Don’t dismiss the leak of oil from the MV Wakashio that ran aground last month on a reef off the Indian Ocean island of Mauritius so quickly. The volume lost may seem tiny, but its location, mixed with other pressures already faced by the oil industry, means that it will have an impact far beyond its size.
The empty bulk carrier was 11 days into a month-long voyage from Singapore to Brazil, where it was due to pick up a cargo, when it ran aground just a mile off the island’s southern tip on July 25. About three-quarters of the oil in its tanks — some 3,900 tons of very low-sulfur fuel oil, 200 tons of diesel and 90 tons of lubricant — was transferred off the vessel. The rest leaked into the sea — much of it coming ashore in the Ile aux Aigrettes nature reserve, home to the last remnants of Mauritius’s dry coastal forest and the endangered species that depend on it.
Compared to the biggest oil spills from tankers hauling as much as 300,000 tons of crude across the world’s oceans, the volume of oil that spilled from the Wakashio is a drop in the ocean. But size isn’t everything.
The Exxon Valdez, probably the most infamous tanker spill in American waters, doesn’t even make a list of the 30 biggest oil spills from tankers worldwide — it comes in at number 36. All spills are eclipsed by the 1.5 million tons of crude deliberately leaked into the Persian Gulf in 1991 by Iraqi forces seeking to forestall a possible amphibious invasion after their occupation of neighboring Kuwait. Even the fabled 1901 Spindletop discovery in Texas leaked more than three times as much oil as the Exxon Valdez before it was brought under control.
Mauritius, an island about the size of the city of Jacksonville, Florida, is located on the shipping lane between the southern tip of Africa and the northern entrance to the Strait of Malacca, which connects the Indian and Pacific Oceans. It’s the route of choice between the huge markets and manufacturing centers of China, Japan, South Korea and the rest of Asia in the east and the resource-rich regions of West Africa and Latin America, or the markets of Europe and North America, in the west.
Blue Bay, where the ship ran aground, was the one remaining area of undamaged coral reef off the coast of Mauritius. Declared a marine park in 1997, it’s the perfect place to spot colorful coral beds and an abundance of underwater life. The oil spill “may have caused irreversible environmental damage to the southeastern coast of Mauritius,” oceanographer Vassen Kauppaymuthoo told my Bloomberg News colleague Kamlesh Bhuckory.
We don’t know yet why the Wakashio was so close to shore that it hit the reef, but it wasn’t an isolated incident. A similar accident happened four years ago at a spot less than 10 miles away.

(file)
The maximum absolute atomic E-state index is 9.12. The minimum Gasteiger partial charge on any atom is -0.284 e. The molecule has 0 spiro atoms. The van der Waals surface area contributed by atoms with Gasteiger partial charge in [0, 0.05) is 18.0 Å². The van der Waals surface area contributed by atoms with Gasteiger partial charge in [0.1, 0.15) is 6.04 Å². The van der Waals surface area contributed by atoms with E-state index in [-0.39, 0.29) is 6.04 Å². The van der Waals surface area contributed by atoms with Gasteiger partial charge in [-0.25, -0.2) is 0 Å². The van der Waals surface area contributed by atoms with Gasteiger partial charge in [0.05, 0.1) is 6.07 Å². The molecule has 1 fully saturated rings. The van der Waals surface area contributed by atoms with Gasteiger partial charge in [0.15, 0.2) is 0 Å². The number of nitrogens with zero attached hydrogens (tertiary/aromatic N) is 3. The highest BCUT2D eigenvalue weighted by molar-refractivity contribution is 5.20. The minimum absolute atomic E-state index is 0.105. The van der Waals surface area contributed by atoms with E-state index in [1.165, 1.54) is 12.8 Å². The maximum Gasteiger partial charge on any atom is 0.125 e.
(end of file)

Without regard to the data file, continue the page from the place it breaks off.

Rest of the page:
Most vessels plying that route pass much farther from the island, with few coming less than 20 miles from shore. The Wakashio, like the MV Benita in 2016, got much closer. The reasons for its proximity will form part of the investigation that is now under way and has seen the arrest of the ship’s captain.
Because the ship wasn’t carrying oil as a cargo, Mauritius may have little hope of a big settlement if it wins one. Compensation could be limited to as little as $18 million under the 2001 Bunker Convention, according to global law firm Clyde & Co. That’s a pitifully small amount to offset the cost of the cleanup and the damage caused to fragile and unique species on Ile aux Aigrettes. (The ship’s owner, Nagashiki Shipping, has said it “will respond in good faith to any damages in accordance with applicable law,” according to an emailed statement.)
The accident will once again focus attention on the oil industry, as companies come under increasing pressure to bear responsibility for pollution caused by their product, as well as that resulting from their operations. Ships account for about 5% of global oil use and burn one of the heaviest, stickiest fractions of the barrel.
Steps have already been taken to reduce the amount of sulphur in ship fuel and targets set to halve the carbon footprint of shipping from 2008 levels by 2050. If that goal is to be met, we’ll need to find a new, clean ship fuel within the next decade, according to the Getting to Zero Coalition.
As my Bloomberg News colleagues Ryan Hesketh and Jack Wittels wrote here, there is no obvious alternative fuel for ocean-going vessels like the Wakashio on long voyages. Alternatives such as ammonia, hydrogen, natural gas, or nuclear reactors either take up much more space than oil to provide the same amount of energy, are far more dangerous to carry or are a lot more expensive.
One thing is certain, though, images of oil-fouled beaches and wildlife from a pristine Indian Ocean island will add more pressure for change and a move away from a fuel that is increasingly seen to be unsustainable for reasons of local, as well as global, pollution. Imposing exclusion zones around vulnerable islands may provide some protection, but this latest accident is another loud call for a shift to less polluting ship fuels.